One of the most critical pre-start up tasks is working out how much money you need to launch your business. Only then can you think about how you're going to raise it.
Providing it doesn't hamper your ability to operate effectively, keep your start-up costs to a minimum. Spending more will place greater pressure on you to generate more money quicker. Saddle yourself with too much debt and you will increase your chances of failure.
Keeping your costs down
Not everyone can start up on a shoestring, but make sure there's a legitimate business reason for everything you buy. Being creative and willing to compromise can help keep your start-up costs down. Premises are the biggest expense for many businesses, which is why so many new ventures are started from the owner's home.
Instead of buying goods and services, consider whether you can trade with other businesses. Another option is borrowing. If you can't borrow, you might be able to lease or buy second-hand. If you must buy, search for value-for-money suppliers and negotiate hard. You could ask for credit – but don't be surprised if you don't get it. You might even have to pay upfront or on delivery.
Calculating start-up costs
You must take into account all your start-up and operating costs for at least 12 months ahead. Relatively small expenses can mount up, while neglecting to include some in your costs will mean you're simply storing up some nasty surprises for later.
Your start-up costs could include power tools and equipment and installation, a vehicle, road tax and company car or van insurance, premises, fixtures and fittings, initial stock or materials, launch marketing and advertising items, legal and professional fees, possibly a licence, maybe staff uniforms, etc.
Premises-related costs can provide a shock for less-experienced business people. First you have to find premises, possibly refit and redecorate them, maybe make them safe, secure or legally compliant.
If you decide to rent, a landlord will expect a deposit and rent upfront. You might also have to pay a service charge.
All of these elements need to be included in your cost calculations.
Working out your overheads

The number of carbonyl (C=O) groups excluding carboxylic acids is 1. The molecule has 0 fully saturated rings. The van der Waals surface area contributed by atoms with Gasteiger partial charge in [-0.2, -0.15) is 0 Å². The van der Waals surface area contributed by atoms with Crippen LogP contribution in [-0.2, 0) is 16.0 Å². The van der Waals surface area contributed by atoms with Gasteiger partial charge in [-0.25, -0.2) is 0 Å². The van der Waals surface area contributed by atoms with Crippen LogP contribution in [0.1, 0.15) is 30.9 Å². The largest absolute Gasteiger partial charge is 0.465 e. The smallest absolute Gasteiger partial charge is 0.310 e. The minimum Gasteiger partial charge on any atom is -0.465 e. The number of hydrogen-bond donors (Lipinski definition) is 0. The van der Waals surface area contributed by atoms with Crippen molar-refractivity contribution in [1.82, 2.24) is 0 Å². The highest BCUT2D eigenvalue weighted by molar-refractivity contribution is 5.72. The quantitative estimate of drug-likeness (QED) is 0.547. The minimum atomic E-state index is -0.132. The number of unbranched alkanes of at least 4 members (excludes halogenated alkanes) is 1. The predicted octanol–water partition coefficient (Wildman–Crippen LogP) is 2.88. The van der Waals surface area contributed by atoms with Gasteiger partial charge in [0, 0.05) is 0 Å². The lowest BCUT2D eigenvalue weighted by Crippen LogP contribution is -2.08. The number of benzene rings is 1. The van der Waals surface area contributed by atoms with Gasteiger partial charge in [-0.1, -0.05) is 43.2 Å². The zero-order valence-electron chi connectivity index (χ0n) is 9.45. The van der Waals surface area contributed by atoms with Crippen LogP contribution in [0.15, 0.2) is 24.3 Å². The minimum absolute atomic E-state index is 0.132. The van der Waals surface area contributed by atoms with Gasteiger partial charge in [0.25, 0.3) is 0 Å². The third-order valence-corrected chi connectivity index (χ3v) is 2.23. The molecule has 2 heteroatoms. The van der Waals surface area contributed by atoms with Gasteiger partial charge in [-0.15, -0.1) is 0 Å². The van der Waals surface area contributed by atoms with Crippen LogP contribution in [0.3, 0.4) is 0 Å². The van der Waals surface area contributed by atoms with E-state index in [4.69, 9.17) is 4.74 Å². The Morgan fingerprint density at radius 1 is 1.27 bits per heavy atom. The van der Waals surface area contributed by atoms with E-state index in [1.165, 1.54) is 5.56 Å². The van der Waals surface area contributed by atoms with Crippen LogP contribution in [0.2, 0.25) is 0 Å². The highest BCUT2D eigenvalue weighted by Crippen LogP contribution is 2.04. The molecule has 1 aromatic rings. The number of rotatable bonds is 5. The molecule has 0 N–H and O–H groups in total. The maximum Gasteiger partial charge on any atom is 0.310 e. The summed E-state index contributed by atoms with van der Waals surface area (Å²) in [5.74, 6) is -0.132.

Calculate your total overheads (also called 'fixed costs') on a monthly basis spanning your first year of trading. As well as rent or commercial mortgage repayments, overheads include rates, business insurance, utility and communication bills, professional fees, etc. You might also have to pay connection fees for some overheads.
Employing people is costly. As well as wages, tax and National Insurance and pension contributions, you might have to pay to advertise jobs, possibly for training, too. You must build in your own wages to your costs, and be sure you'll be able to earn enough – or else find another way to cover your living expenses
Once you have worked out your start-up costs, compare them against your sales forecasts. If your costs exceed expected revenue, you need to find ways to sell more, reduce costs or else find a viable business idea. If you can't afford to fund the launch of your business, you at least know how much funding you require.
It can take time for a new business to begin making regular sales, let alone turn a healthy profit. You need to bear this in mind when estimating how much finance you need to keep your business afloat for that all-important first year.
Use accounting software to keep track of your actual costs. Many small business accounting packages can also help you prepare budgets and compare your costs (and income) against forecasts. This can provide an early warning if cash flow is less healthy than expected, giving you more time to think about what you can change and whether you need to find additional financing.